Ed. Note: We are happy to share this reader response, which is part of a series submitted by undergraduate students at Loyola University Chicago from a course called ENVS 363: Sustainable Business Management.
There have been several proposed economic models that do not rely on continuous growth, but instead focus on other areas where an economy can be successful. The best model for an economy without continuous growth is the circular economy proposed by Ellen MacArthur. This sustainable model is, according to the Ellen MacArthur Foundation, “restorative and regenerative by design” (What is a Circular Economy?). However, the real problem is that in order to make a successful economy without economic growth we need to change not only the economic model, but we need to change the attitudes of corporations involved with the manufacturing of products.
The circular economy has three main principles. The first principle is recognizing the finite amount of resources the Earth has, and works to balance how much is used and created for products. This principle also aims to use more renewable resources, but only in sustainable amounts. The second principle has to do with the products that are created and sold. These products need to be made sturdier and parts need to be circulated and reused for as long as they can. This principle applies to technical products such as computers and cell phones, but it also applies to biological cycles like food production. The last principle works to lessen the damage to systems like food, education, and health (Circular Economy System Diagram).
The diagram to the right shows the technical side of the circular economy model in action. In the circular economy, no one actually owns a product, rather users lease the products from a particular company. If a product needs maintenance, the user of the product would first resolve the issue if they could. If the device continues not to work, the user would then bring it to a service provider for maintenance. Once the user is done with the product, it would go back to the product manufacturer to redistribute to another user. If that product is beyond repair, the device would be taken to the parts manufacturer, where the parts would then be recycled and used for different products. In order for this model to work, products must be manufactured to be more durable and companies must actively participate in each step of the processes to be successful. On the other side of the diagram is the biological process. More straightforward, this cycle demonstrates the importance of reusing excess biochemical waste from both the harvest and consumers to put back into restoring the atmosphere (Circular Economy System Diagram).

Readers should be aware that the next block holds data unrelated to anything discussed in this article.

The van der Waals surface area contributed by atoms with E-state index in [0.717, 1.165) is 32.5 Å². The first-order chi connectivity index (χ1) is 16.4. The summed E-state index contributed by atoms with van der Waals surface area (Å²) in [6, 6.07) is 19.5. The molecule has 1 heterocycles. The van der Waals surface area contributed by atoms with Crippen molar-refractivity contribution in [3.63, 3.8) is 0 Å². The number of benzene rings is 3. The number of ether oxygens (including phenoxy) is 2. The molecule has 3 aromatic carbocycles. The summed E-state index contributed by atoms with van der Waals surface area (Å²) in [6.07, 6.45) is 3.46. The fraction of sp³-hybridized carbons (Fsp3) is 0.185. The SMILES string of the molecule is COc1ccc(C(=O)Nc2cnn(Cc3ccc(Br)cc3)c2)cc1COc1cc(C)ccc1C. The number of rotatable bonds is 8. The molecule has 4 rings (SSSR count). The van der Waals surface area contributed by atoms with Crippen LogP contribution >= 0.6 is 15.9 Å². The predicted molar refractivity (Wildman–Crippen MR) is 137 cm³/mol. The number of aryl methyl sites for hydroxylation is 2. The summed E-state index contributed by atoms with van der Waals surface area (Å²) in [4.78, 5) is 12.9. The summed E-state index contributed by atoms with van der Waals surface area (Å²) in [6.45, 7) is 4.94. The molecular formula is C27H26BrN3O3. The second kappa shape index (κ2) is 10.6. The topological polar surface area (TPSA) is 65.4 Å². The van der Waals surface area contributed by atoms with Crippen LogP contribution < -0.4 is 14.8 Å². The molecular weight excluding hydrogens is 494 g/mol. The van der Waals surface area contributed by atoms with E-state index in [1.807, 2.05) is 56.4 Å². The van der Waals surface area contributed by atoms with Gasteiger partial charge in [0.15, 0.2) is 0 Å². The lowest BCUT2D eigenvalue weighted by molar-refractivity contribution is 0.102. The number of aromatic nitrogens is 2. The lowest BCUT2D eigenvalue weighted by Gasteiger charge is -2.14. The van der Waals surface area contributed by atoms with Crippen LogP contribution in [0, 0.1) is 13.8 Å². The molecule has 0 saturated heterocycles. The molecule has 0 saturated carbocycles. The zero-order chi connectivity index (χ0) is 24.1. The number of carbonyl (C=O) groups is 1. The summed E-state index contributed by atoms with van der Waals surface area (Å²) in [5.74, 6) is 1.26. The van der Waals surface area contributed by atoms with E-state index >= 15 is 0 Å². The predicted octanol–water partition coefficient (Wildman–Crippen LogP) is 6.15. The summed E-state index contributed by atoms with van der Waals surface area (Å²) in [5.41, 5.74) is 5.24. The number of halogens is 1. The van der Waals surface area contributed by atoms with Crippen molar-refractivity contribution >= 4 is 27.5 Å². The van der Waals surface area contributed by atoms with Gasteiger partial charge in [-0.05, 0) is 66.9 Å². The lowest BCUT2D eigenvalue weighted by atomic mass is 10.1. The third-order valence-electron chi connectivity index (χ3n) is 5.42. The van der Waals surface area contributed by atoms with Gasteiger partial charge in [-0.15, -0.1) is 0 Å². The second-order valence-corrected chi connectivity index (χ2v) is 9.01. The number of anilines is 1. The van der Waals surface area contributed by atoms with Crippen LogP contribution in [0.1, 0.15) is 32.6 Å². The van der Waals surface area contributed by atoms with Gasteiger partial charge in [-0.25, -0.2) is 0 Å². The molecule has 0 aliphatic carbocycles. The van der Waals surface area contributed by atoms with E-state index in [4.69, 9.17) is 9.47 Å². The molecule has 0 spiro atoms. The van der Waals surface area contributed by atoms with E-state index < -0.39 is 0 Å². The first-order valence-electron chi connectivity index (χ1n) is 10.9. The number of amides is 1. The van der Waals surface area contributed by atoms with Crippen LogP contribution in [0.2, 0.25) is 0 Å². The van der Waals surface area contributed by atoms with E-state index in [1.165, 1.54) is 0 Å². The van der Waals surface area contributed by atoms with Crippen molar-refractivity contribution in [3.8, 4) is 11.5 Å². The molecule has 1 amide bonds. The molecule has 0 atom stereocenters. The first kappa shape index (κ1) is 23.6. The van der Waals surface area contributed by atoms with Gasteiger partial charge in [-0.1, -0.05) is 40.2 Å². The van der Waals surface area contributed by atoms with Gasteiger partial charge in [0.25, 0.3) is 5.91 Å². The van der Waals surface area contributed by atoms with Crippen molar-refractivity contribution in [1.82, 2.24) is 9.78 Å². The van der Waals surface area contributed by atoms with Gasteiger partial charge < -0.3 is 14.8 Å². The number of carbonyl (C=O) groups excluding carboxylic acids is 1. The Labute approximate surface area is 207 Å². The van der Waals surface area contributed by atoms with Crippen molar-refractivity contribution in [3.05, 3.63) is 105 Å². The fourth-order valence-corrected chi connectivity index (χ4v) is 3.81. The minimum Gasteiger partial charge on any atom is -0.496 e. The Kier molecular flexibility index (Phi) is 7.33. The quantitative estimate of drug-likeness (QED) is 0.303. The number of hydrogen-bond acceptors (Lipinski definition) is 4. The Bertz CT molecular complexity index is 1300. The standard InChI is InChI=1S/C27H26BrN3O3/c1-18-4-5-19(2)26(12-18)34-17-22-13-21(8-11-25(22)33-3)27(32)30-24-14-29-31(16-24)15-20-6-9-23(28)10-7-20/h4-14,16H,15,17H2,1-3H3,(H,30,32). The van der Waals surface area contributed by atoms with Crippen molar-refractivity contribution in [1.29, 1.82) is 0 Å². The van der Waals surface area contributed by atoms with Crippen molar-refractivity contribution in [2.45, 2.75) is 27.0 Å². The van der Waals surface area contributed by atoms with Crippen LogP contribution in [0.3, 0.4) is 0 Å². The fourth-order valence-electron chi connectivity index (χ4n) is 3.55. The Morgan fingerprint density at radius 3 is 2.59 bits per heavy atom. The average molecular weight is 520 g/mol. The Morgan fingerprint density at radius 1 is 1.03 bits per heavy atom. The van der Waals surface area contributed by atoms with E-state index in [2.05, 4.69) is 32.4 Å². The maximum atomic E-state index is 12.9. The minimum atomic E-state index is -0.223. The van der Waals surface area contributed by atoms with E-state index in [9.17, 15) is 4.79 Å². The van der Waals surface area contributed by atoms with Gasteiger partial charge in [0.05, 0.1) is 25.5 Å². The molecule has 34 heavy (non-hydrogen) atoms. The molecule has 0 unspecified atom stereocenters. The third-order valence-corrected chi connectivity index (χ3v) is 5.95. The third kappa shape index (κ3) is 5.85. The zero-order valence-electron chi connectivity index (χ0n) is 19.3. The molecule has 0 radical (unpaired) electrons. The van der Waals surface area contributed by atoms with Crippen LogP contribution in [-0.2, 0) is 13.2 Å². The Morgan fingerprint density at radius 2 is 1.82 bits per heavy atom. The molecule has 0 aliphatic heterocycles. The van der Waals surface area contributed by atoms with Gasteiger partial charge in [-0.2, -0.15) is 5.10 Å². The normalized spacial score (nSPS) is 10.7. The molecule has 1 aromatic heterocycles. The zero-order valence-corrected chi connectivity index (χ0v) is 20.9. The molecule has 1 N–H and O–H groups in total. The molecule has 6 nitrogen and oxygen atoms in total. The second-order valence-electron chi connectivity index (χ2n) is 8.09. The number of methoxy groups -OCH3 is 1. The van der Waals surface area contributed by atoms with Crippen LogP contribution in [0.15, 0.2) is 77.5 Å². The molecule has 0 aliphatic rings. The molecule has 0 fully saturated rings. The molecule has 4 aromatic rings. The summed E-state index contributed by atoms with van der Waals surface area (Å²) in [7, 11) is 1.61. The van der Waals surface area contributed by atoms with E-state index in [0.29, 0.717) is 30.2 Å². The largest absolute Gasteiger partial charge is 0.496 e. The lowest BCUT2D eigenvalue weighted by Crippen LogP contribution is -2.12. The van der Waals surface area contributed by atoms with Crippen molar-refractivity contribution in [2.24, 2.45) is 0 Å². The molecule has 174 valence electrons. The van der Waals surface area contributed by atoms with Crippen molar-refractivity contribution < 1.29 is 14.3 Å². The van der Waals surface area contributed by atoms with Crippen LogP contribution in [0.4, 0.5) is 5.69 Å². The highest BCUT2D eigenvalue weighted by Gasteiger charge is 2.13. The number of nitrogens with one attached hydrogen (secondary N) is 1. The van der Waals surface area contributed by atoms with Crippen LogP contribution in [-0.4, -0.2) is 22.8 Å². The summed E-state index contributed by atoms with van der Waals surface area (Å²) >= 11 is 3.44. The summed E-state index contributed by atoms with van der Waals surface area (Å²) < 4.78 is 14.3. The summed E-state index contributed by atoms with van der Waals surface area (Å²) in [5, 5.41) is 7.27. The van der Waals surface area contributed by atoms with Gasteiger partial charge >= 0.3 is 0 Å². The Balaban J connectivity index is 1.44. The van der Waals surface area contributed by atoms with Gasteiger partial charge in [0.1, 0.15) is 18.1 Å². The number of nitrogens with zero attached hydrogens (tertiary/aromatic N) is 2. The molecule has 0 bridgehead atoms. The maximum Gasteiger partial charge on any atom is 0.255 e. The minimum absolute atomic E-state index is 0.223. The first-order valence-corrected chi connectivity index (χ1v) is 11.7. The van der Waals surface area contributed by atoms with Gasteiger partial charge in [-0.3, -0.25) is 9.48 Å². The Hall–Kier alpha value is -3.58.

This circular economic model aims to design out as much waste as possible. This model aims to keep product loops tight and to have the products and parts go through the cycle as many times as physically possible. This part does not necessarily have to function as the same part for the same product continuously; this process could create diverse uses for a product. For example, cotton from a T-shirt could then be reused for fiber-fill in upholstery, then for stone wool insulation, and then it could return to the biosphere.